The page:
Right now I'm working on a major project through my school on growing moon jellyfish. I'm taking the class "Biotech I", and we have a semester project due in january. Im working specifically with polyp cultures and ephyra. Since I've been such a failure with growing the ephyra, I've begun to try some new methods. I have access to a huge amount of equipment and tools to help raise these ephyra. Some particular things that caught my eye were, the magnetic stirrers, water baths, incubators shaker tables, etc.
My first experiment was finding out whether the stirrer or the shaker table worked better. Over a course of two weeks me and my team felt the magnetic stirrer was showing much more positive results. The shaker table was on its lowest setting and still ended up beating the ephyra around and deforming them. The stir plate was set at 65 rpm and kept the ephyra up and moving in a good motion.
An experiment my friend did caught my eye. I let him use 5-10 ephyra for an experiment. He brought back a two liter bottle of ocean water and sand from myrtle beach, and requested to grow some ephyra in it. In my mind I thought this was a terrible idea. This bottle had been sitting, capped with no air or sunlight for around a month. The ephyra would have no circulation and would be lying in a sand bed. surely they would die. But they didn't die. They showed fantastic results, and grew much faster that any ephyra I have worked with. They are still growing as of right now. I thought for a while, as to find an explanation for this. I noticed the jellyfish were constantly feeding on this brown substrate at the bottom. it must be a mixture of algae, bacteria, micro crustaceans, and fish waste. The bacteria, algae and micro crustaceans must be supplying them with a good source of food. Perhaps the ephyra didn't mind growing up on sand. They probably end up on sand a lot in nature. the tentacles don't have a solid surface to stick to, therefore the issue of tentacles sticking and rotting is eliminated. The bottle is now being aerated as well. So to mimic these great results I'm going to buy some real ocean water from the pet store and inoculate it with the beneficial bacteria and organisms from the beach water. Perhaps I can achieve some better results this way. I will also be sure to post my results here, they could be very helpful for many people.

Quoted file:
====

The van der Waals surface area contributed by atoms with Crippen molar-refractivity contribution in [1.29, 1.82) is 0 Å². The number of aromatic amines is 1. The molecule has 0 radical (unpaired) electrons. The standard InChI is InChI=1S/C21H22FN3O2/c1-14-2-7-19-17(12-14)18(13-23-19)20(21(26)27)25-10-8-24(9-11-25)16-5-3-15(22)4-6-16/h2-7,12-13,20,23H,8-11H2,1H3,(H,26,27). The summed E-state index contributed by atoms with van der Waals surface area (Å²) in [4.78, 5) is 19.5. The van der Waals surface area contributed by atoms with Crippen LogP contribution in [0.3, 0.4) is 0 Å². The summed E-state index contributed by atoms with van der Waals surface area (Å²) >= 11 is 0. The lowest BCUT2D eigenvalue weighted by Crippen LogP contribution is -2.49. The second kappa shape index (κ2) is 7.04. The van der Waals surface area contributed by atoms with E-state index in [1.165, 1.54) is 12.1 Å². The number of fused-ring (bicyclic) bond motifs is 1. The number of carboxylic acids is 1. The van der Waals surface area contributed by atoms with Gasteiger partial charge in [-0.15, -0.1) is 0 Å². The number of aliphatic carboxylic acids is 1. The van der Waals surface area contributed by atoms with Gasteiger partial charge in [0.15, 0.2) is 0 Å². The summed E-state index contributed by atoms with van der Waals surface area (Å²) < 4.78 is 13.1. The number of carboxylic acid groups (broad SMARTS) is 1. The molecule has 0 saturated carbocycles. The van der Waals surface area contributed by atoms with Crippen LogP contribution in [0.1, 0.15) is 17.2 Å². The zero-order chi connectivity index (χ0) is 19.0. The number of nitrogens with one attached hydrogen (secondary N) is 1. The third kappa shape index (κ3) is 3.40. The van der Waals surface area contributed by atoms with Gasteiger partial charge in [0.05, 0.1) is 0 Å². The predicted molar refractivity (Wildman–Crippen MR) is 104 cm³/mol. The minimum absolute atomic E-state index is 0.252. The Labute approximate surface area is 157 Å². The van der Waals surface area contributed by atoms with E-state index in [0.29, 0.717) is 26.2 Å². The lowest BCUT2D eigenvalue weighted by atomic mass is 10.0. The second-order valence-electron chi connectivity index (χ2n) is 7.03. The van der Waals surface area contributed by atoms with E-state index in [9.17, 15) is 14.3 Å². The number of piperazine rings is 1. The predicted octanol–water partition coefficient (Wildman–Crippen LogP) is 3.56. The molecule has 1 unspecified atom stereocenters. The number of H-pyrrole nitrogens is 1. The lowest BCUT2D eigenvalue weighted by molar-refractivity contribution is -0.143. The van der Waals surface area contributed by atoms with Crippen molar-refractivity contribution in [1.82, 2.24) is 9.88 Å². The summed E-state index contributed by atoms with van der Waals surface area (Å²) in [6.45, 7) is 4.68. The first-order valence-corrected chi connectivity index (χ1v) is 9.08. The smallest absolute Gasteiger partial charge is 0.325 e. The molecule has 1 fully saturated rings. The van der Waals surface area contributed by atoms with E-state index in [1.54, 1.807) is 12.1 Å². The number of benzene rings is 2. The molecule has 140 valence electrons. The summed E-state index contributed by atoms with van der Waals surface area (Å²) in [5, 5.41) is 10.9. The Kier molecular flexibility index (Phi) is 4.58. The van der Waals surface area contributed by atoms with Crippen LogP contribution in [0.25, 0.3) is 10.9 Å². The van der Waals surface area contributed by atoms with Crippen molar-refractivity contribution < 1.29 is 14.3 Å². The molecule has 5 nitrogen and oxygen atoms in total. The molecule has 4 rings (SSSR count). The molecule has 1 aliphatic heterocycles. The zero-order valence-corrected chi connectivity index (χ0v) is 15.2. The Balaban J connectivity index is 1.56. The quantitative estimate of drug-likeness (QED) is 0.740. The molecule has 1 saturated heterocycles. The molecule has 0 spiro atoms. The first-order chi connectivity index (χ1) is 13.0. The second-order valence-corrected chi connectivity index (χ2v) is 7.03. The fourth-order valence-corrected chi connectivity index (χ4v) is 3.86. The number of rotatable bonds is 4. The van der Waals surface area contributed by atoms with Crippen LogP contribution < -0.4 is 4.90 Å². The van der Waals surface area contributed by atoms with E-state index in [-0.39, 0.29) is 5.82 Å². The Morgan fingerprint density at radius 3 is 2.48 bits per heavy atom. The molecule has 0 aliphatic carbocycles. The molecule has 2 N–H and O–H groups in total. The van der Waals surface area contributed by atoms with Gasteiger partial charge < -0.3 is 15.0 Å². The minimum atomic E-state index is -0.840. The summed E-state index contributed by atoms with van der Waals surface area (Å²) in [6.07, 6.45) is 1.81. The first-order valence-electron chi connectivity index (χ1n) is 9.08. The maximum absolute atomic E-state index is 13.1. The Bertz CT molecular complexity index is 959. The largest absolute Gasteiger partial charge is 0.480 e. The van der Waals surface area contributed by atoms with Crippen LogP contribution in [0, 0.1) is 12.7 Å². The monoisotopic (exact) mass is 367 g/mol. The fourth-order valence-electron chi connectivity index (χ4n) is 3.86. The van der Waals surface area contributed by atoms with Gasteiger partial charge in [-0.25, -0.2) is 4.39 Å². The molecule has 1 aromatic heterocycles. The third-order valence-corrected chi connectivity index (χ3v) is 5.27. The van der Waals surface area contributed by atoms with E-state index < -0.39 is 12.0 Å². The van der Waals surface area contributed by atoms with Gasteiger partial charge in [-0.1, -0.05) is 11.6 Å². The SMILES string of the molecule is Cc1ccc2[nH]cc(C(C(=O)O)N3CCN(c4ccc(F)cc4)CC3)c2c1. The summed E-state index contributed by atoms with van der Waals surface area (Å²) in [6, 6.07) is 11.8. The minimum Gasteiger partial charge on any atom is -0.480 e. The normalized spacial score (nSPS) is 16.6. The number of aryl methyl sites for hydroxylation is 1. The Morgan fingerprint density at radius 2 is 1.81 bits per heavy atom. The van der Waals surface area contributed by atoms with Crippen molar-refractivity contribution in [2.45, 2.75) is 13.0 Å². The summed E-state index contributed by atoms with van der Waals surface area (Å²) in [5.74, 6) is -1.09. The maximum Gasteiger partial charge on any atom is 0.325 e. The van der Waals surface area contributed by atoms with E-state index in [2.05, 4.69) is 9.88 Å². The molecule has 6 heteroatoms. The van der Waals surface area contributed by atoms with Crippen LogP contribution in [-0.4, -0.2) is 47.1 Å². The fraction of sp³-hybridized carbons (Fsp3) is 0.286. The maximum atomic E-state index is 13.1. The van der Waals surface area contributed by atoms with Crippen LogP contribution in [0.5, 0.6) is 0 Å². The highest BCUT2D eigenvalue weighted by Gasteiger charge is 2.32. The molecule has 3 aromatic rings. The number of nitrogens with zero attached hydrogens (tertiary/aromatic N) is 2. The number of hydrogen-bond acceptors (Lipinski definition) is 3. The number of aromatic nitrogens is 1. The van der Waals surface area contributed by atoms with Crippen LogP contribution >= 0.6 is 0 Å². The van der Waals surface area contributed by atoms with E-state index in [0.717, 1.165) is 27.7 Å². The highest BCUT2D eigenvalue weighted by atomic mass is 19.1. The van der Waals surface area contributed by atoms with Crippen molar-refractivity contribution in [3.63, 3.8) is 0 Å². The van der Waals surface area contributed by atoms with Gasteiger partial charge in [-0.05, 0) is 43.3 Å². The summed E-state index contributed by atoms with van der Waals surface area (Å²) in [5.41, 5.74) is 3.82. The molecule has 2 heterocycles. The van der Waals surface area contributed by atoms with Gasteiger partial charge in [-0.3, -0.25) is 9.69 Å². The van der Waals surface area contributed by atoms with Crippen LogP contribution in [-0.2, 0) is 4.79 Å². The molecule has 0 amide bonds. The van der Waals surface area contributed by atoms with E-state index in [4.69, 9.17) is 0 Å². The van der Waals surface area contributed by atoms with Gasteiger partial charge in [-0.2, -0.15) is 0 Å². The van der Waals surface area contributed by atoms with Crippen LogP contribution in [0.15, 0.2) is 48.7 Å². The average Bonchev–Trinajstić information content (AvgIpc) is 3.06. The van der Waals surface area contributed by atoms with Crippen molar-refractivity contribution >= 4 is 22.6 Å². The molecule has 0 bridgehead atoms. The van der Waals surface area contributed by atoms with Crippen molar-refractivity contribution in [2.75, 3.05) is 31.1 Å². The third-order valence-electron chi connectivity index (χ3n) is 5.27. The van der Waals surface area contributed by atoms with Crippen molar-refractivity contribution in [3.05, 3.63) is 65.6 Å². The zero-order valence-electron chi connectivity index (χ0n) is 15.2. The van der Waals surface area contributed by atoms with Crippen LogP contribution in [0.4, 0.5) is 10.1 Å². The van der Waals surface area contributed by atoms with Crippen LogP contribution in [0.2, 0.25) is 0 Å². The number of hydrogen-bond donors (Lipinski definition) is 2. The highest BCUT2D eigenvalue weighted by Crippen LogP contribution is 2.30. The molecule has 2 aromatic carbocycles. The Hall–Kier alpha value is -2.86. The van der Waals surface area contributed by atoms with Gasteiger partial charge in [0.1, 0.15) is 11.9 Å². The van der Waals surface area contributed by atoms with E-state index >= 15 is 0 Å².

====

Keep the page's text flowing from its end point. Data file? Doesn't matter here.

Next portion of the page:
I have a few projects in mind for the future. Some time after christmas I'm going to be ordering several cannonball jellyfish and a comb jellyfish or two. I really like cannonball jellyfish, and I want to study their behavior. I also want to obtain some polyp cultures from them. I have a 55 gallon tank I plan to put the cannonball jellies in. I figure that should be around enough room for four or five cannonball jellyfish. I will just build a simple overflow to drain the water down into a sump and filter it there. Cannonball jellies are really strong and will have no issue with being sucked up into an overflow. Thats one reason I like them :)
|Cannonball jellyfish (Stomolophus meleagris) with several small fish trailing behind to capture food.|
The comb jellies are a different story. They are extremely delicate and they will need to live in a kreisel tank. I plan to just convert a 10 gallon tank into a kreisel with a plastic sheet, some acrylic and a screen. These particular comb jellyfish (Mnemiopsis macrydi) are bioluminescent and display a cool refraction of light on their cilia. Apparently most comb jellyfish contain both male and female organs and can reproduce on their own. So I may try to culture a few comb jellies.
So thats what I'm up to right now. Hope you are looking forward to my upcoming projects. Feel free to email me for help or general questions about jellyfish, at [firstname.lastname@example.org]